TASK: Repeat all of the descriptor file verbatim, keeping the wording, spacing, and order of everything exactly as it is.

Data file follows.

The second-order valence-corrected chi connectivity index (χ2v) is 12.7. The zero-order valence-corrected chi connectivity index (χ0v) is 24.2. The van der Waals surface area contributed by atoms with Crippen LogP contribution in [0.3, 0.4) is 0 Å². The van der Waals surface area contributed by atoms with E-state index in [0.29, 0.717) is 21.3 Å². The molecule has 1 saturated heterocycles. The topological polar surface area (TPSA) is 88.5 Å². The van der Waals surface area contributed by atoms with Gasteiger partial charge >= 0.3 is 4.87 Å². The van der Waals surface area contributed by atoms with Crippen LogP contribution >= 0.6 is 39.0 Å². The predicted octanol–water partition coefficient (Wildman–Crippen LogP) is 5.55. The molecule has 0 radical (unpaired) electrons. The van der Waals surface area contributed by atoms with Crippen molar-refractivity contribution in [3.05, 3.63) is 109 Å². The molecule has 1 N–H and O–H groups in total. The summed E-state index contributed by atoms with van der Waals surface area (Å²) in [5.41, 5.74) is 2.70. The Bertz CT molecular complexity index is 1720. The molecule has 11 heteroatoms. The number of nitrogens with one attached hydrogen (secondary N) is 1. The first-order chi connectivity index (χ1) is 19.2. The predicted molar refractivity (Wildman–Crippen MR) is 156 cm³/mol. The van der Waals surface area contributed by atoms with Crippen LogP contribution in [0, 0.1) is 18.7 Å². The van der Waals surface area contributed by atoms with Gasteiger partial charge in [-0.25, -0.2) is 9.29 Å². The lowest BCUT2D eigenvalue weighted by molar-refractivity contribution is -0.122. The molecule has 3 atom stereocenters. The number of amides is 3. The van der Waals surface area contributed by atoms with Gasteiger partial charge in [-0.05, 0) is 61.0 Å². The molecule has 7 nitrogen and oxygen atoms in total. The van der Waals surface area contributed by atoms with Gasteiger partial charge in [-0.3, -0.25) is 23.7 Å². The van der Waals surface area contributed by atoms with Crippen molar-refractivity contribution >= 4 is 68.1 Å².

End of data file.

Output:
The second-order valence-corrected chi connectivity index (χ2v) is 12.7. The zero-order valence-corrected chi connectivity index (χ0v) is 24.2. The van der Waals surface area contributed by atoms with Crippen LogP contribution in [0.3, 0.4) is 0 Å². The van der Waals surface area contributed by atoms with E-state index in [0.29, 0.717) is 21.3 Å². The molecule has 1 saturated heterocycles. The topological polar surface area (TPSA) is 88.5 Å². The van der Waals surface area contributed by atoms with Gasteiger partial charge >= 0.3 is 4.87 Å². The van der Waals surface area contributed by atoms with Crippen LogP contribution >= 0.6 is 39.0 Å². The predicted octanol–water partition coefficient (Wildman–Crippen LogP) is 5.55. The molecule has 0 radical (unpaired) electrons. The van der Waals surface area contributed by atoms with Crippen molar-refractivity contribution in [3.05, 3.63) is 109 Å². The molecule has 1 N–H and O–H groups in total. The summed E-state index contributed by atoms with van der Waals surface area (Å²) in [5.41, 5.74) is 2.70. The Bertz CT molecular complexity index is 1720. The molecule has 11 heteroatoms. The number of nitrogens with one attached hydrogen (secondary N) is 1. The first-order chi connectivity index (χ1) is 19.2. The predicted molar refractivity (Wildman–Crippen MR) is 156 cm³/mol. The van der Waals surface area contributed by atoms with Crippen LogP contribution in [0, 0.1) is 18.7 Å². The van der Waals surface area contributed by atoms with Gasteiger partial charge in [-0.25, -0.2) is 9.29 Å². The lowest BCUT2D eigenvalue weighted by molar-refractivity contribution is -0.122. The molecule has 3 atom stereocenters. The number of amides is 3. The van der Waals surface area contributed by atoms with Gasteiger partial charge in [-0.05, 0) is 61.0 Å². The molecule has 7 nitrogen and oxygen atoms in total. The van der Waals surface area contributed by atoms with Gasteiger partial charge in [-0.3, -0.25) is 23.7 Å². The van der Waals surface area contributed by atoms with Crippen molar-refractivity contribution >= 4 is 68.1 Å².